How long it will take the prosecutors office to redact and purify the results is anyone’s guess.

For now, the most damning document I have is the 2-page letter sent via Certified mail from chief administrative Judge Gregory F. Singer to Foley demanding that the clerk provide for a tech audit- to uncover who, what and when caused this mess and how do we avoid it in the future.

Ad for tech audit by the Montgomery County Clerk of Courts

The ad the Clerk ran on July 10 2020

There was an ad posted in the Dayton Daily “Notice to Bid” section at a cost of $189  on Friday 10 July, 2020 with instructions to go to the county purchasing site to find out more. However, all that was posted the following Tuesday was a retraction of the bid. It’s not clear of how any of this came to be out of what they sent- other than questions of if this is something that’s covered under the county’s insurance policy and if they should choose to trigger a claim. The out of pocket on a claim is $100K- and my guess is, they solved the problem for less after two weeks of round the clock work internally.

There’s a rumor that Foley wanted to pay the ransom with some other funds, but, until I have those documents, I know nothing.

The insurance company rep said this:

Just to clarify, an audit of your cyber security is generally a review of your normal cyber security posture. An audit is unfortunately not covered under the policy. However, the forensic investigation to determine the nature and scope of the cyber incident is covered, which I believe is what you are requesting. Please correct me if I am mistaken.

It is difficult to say what the cost might be for the forensic investigation as it depends on the systems impacted. I can only give you a really rough ball park estimate. It can range between $5OK to several hundred thousand. There is really no way for me to accurately provide you the cost since each matter can be very different. If you ultimately decide to reach out to a forensic investigator, they can provide you with a Statement of Work detailing an estimated budget.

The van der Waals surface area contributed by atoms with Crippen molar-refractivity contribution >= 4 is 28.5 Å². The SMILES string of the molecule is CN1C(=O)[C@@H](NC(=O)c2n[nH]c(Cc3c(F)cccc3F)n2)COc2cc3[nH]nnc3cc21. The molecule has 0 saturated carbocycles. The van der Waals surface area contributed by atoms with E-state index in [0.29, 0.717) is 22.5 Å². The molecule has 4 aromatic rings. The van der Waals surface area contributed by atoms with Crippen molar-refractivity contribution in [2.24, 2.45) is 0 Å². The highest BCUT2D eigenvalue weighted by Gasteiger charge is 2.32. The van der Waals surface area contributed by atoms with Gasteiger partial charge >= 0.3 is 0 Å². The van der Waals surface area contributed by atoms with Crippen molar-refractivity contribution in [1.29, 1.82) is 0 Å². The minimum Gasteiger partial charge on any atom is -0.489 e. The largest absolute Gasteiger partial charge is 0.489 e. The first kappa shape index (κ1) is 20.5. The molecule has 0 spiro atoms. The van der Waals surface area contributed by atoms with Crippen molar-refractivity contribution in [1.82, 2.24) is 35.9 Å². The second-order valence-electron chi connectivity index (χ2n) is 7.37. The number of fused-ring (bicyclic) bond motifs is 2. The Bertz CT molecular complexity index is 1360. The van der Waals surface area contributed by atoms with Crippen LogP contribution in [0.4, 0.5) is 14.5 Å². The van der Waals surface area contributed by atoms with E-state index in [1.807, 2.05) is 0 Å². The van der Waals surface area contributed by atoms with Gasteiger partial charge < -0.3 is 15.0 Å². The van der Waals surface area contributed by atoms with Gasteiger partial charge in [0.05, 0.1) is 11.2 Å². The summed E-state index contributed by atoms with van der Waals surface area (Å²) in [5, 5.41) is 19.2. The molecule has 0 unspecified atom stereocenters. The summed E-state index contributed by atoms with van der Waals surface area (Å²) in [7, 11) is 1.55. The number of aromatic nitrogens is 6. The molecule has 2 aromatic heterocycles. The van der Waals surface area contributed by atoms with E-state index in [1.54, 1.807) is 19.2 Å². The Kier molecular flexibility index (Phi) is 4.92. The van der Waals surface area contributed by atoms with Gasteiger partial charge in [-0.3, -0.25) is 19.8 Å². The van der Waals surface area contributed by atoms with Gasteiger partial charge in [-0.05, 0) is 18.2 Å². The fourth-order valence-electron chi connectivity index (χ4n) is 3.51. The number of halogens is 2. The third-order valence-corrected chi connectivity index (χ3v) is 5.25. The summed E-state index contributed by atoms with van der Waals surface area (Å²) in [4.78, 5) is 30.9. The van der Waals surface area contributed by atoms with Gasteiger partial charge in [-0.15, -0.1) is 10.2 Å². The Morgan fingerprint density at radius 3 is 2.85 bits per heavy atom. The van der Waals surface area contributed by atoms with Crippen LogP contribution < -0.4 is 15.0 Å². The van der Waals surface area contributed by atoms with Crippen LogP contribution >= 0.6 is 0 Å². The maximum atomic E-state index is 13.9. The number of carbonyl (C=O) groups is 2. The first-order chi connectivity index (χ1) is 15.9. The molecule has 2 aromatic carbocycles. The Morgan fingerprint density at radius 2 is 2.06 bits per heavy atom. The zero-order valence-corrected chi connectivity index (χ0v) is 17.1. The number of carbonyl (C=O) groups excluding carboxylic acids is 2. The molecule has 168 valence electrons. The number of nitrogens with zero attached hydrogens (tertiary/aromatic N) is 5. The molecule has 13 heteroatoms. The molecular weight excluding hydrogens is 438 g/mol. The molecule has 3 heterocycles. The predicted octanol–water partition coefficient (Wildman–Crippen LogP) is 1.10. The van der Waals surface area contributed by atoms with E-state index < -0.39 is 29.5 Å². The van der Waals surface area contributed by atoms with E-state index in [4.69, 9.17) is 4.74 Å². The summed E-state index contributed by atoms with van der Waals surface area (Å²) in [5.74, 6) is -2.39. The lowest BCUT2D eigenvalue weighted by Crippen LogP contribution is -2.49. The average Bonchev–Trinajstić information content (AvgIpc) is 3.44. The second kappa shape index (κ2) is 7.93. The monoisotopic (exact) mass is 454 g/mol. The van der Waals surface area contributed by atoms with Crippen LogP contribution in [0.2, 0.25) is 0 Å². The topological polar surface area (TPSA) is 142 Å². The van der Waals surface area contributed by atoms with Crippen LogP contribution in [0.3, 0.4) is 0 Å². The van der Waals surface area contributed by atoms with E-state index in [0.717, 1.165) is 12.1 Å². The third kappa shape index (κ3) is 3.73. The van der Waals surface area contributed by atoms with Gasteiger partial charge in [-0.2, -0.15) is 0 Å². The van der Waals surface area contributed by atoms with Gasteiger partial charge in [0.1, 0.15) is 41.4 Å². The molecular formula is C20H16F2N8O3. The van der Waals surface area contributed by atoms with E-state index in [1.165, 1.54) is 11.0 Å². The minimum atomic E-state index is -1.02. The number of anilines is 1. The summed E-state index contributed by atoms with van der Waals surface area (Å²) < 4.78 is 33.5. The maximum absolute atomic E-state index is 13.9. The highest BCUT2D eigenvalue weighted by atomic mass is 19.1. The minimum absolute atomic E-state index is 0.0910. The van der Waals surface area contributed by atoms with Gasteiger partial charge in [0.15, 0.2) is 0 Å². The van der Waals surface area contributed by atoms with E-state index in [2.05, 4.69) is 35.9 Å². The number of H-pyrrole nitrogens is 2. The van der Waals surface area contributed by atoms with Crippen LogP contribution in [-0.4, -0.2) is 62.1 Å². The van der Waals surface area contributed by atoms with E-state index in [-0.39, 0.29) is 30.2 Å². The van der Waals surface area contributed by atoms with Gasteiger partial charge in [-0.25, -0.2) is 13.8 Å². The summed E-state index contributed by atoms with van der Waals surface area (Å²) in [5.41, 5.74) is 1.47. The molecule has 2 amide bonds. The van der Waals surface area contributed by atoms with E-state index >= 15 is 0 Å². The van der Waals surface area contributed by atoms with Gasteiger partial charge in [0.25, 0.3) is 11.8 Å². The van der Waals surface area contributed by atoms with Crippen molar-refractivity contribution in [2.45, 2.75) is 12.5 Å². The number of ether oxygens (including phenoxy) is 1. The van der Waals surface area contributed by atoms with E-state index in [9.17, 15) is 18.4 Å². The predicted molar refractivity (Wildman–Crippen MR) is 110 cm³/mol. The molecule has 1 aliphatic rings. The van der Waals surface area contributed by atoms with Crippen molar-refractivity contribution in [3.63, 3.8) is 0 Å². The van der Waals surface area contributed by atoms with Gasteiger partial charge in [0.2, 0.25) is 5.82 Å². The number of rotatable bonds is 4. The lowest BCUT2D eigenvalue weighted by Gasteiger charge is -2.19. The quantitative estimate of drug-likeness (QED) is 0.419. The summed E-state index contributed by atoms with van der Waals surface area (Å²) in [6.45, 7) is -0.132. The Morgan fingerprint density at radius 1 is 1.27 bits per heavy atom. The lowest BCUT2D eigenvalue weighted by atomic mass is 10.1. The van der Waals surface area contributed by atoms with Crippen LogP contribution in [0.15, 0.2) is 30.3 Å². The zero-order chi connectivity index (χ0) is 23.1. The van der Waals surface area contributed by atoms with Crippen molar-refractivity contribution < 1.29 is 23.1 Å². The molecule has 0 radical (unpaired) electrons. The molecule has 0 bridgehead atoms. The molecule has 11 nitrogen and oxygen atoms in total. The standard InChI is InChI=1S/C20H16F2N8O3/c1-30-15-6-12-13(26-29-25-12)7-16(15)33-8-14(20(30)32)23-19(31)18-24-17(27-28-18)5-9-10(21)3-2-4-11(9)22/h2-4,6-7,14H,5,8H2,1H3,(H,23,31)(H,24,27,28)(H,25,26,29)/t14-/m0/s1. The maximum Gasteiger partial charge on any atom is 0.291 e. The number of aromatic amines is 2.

One of the benefits of consulting with the breach coach is that they can provide some guidance. And if the breach coach is ultimately engaged, they can assist our Insured in obtaining quotes for the forensics investigator.

As far as I know, they’ve not gone down this route. It all makes our $25K contract look both cheap and prescient.

However, we don’t elect people for their smarts or their qualifications.
Nor, do we do what’s in the best interest of the taxpayers.

The insurance company repeatedly asked the following questions, which we all hope I’ll be able to explain when I get my first public records request filled:

    1. What is the Ransomware variant?
    2. Demand amount, if known?
    3. Status of your back ups {local backups, cloud based backups, offline backups etc.)
    4. Any vendors retained to date to assist with the response?
    5. Operational Impact

For now, you, me, Judge Singer and the rest of us in Montgomery County wait for the rest of the story and the answers to these questions.